In this series, the choices we'll see expressed in mathematical formulae will be much more mundane. For example, if you think about sound as a one dimensional wave, it can be expressed as an amplitude that is a function of time. But is sound a one dimensional wave? Sort of. Mostly. Being able to push on those sort ofs and mostlys is what makes experimental music so interesting. Though I will certainly miss some of these, I'll do my best to draw attention to these sort ofs and mostlys as we learn about various topics.


I will try to post a new article here at least once every two weeks. Individual posts will more or less stay fixed, but the glossary will be a living document, updated as needed. To be notified when a new post goes up, follow @ns.instruments on Instagram or subscribe to our newsletter.


Other than this series, there are a great many wonderful educational resources out there. I am indebted to too many to list here, but I want to give a particular mention to Julius O. Smith's wonderful online books on digital signal processing. These are an invaluable resource for someone who wants to approach the design of signal processing algorithms, or just learn more about how the algorithms work, especially in the digital domain.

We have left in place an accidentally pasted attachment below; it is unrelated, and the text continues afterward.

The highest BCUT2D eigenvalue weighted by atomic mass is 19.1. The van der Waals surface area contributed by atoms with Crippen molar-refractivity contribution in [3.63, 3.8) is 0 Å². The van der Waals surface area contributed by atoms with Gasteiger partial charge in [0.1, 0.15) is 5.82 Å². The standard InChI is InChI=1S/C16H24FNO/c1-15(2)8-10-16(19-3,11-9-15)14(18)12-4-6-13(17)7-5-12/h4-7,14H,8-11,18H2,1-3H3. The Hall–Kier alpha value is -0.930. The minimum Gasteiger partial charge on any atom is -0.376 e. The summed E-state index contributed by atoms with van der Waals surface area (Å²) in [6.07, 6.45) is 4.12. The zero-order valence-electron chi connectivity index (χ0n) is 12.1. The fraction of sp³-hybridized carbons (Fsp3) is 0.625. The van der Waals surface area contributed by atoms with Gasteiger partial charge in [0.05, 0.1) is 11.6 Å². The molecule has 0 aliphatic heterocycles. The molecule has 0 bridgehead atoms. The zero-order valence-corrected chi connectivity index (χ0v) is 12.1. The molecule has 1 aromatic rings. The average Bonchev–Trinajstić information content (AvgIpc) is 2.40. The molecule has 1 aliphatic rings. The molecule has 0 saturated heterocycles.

For more about the difference between Ancient Greek and modern concepts of number, see Jacob Klein, Greek Mathematical Thought and the Origin of Algebra.

For a different but related take on the choices involved in mathematics and what this says about mathematical objects, see this Numberphile Video.

The phrase “mystical feeling” is from Ludwig Wittgenstein, Tractatus Logico-Philosophicus.